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Fisher Price’s Chatter toy has a privacy issue

If you’re shopping around for Christmas gifts for a kid and have come across the Fisher-Price Chatter Special Edition, you might want to give it another thought before you set out to find a vendor to get this in time for Christmas. The device’s latest “special edition” adds Bluetooth connectivity and a speaker to the brightly colour dialer phone, which uses Bluetooth classic without secure pairing, meaning it can agree to just about any pairing request.

Security firm Pen Test Partners have released a report highlighting some pretty gaping security flaws within the device. Since anyone within range can pair with the device, it can rather easily be used as an audio bug instead of a toy that brings back childhood memories.

The flaws here are similar to the ones previously found in “My Friend Cayla”, another Bluetooth enabled toy that could be made to swear easily. Mattel has said that their toy is meant for adults and not kids; however, the kindergarten grade security implemented here doesn’t sit well with that excuse.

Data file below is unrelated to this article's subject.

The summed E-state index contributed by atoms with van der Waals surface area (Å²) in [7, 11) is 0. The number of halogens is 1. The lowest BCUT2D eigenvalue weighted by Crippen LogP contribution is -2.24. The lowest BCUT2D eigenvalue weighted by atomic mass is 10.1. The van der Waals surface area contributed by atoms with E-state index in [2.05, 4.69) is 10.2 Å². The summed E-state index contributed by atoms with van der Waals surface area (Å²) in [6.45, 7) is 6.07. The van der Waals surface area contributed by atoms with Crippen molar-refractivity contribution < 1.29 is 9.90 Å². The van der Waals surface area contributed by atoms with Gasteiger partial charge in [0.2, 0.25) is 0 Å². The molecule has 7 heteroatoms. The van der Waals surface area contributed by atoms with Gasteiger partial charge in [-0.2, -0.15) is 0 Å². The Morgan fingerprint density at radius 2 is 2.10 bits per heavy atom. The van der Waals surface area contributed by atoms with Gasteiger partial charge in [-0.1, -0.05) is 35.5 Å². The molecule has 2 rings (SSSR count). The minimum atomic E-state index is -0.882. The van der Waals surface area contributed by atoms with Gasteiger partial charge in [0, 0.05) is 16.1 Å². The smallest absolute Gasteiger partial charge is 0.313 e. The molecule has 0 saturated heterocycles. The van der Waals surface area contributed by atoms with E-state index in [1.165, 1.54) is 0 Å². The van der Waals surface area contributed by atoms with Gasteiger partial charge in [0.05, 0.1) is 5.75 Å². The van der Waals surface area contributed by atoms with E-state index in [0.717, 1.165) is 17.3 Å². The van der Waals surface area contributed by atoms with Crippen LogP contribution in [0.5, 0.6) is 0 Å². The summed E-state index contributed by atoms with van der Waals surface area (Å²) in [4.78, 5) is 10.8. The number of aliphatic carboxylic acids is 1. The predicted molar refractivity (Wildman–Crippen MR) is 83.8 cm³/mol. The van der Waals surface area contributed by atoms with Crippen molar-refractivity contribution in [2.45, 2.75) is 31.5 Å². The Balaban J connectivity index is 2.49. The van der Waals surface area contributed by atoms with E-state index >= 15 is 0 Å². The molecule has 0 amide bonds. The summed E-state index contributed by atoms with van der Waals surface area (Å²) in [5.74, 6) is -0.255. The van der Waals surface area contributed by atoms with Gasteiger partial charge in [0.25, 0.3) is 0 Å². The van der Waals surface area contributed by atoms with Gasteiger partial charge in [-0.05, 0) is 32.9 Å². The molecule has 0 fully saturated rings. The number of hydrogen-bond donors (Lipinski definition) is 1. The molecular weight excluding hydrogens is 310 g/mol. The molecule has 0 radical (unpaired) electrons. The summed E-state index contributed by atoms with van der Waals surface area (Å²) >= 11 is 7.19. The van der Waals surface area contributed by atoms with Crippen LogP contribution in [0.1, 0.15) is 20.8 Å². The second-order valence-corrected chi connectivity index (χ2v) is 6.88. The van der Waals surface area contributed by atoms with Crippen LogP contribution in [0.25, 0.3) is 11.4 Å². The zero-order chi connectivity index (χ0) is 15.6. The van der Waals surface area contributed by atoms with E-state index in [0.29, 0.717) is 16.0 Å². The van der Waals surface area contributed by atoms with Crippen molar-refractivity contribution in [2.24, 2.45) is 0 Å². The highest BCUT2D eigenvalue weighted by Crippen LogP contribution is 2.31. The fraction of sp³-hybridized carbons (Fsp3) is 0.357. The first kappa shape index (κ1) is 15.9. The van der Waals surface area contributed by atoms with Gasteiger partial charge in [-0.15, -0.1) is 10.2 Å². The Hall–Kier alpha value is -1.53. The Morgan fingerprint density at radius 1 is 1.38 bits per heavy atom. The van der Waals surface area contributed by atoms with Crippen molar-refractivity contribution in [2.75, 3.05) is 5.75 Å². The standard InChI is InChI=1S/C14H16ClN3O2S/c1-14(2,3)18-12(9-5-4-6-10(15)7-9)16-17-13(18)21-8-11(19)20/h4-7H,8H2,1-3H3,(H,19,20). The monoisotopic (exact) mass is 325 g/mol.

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Good toy, bad toy?

According to Pen Test Partners’ report, if the phone handset is left off, it’ll auto-answer phone calls coming in on the connected device, turning the toy into a bug with ease. Additionally, the Chatter phone can also be made to ring, meaning an unsupervised child might as well be able to answer the phone and talk to a stranger. 

Pen Test Partners ran the test in collaboration with TechCrunch’s Zack Whittaker, who ordered one on their behalf. Currently, the best mitigation is to turn the toy off when not in active use. The toy doesn’t enable audio unless the receiver is picked up or the speakerphone button is pressed; however, that isn’t sufficient mitigation for two reasons.

Fisher-Price’s new toy can cause a lot of havoc.
  • If the Chatter phone is turned on but the reciever is knocked off (a likely scenario if a child is playing with it), it’ll automatically answer any incoming calls, becoming an audio bug in a second.
  • Additionally, the phone rings when a paired smartphone gets a call. An attacker could pair a phone with the Chatter to ring it, and use a second phone to call the paired device, establishing two way audio.

Despite the audio flaws, the device has already been sold out in the US, the only market it went on sale (thankfully). Pen Test Partners have called out Mattel and Fisher-Price, openly asking them how did they not choose to implement a more secure pairing process. 

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